Blockade Runners at the Houston Maritime Museum
On Tuesday evening I had the real privilege of speaking again at the Houston Maritime Museum. The museum is a small place, tucked away in the shadow of the Texas Medical Center — though actively working toward moving into new digs on the Ship Channel — but what they lack in size now they more than make up for in energy, spirit and dedication. They have one of the best model collections in the region, ranging from the earliest oared craft to modern offshore work vessels and container ships. It’s a real gem.
The museum generously included me on their 2015 lecture schedule, to speak on the subject of blockade running in Texas. The timing was about perfect, as February 1865 was one of the most eventful periods in that entire story. Lots of folks came out, and I got to meet some interesting people before and after the presentation. I even got to sign some books at the end. It was a long evening, but a memorable one.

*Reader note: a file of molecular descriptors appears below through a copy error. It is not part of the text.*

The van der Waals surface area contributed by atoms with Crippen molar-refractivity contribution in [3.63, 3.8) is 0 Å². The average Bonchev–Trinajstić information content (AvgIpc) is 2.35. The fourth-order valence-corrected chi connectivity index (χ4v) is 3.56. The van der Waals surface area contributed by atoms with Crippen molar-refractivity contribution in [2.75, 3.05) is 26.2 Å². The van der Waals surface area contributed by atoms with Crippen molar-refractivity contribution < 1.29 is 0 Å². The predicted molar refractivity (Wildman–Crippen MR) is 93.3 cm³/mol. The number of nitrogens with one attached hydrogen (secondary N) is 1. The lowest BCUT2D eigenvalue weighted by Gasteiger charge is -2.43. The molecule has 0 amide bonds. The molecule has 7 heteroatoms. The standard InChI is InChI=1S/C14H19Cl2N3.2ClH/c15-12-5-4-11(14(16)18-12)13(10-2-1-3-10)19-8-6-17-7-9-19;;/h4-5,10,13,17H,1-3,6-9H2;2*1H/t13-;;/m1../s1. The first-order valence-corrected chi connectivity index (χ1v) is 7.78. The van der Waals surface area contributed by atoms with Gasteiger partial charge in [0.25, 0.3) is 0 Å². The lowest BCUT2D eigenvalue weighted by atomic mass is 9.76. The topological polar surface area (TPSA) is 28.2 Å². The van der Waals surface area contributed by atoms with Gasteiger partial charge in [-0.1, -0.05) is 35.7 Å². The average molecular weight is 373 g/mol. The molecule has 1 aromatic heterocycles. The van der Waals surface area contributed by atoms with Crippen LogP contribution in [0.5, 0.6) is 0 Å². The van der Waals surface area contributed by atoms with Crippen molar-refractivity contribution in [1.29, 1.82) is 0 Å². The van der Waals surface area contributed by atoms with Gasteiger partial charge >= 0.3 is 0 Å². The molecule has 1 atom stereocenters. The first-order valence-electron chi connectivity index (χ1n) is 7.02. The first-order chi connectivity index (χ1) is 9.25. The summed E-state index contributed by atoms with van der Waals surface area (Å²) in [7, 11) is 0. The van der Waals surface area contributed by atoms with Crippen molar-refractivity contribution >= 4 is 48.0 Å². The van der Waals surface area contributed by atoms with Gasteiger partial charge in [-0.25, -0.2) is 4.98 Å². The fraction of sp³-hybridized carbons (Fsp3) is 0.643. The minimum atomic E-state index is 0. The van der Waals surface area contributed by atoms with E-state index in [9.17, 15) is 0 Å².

My friend Mark Lardas was there, as well. Mark is an active supporter of the museum and an avid modeler, although I don’t know how he finds the time for those activities. Mark made one correction to my presentation, which was both appreciated and needed. In discussing an incident during the war in which both sides expended a lot of powder and shot to no observable effect, I said that in this corner of the conflict, both Union and Confederate gunnery was “uniformly lousy.” Mark pointed out that there was one important exception to that rule, that was Dick Dowling’s battery at Sabine Pass in September 1863. They were very effective artillerists indeed. How could I forget that example? Do’oh!
Anyway, my talk is in the video above. Have a good evening, y’all!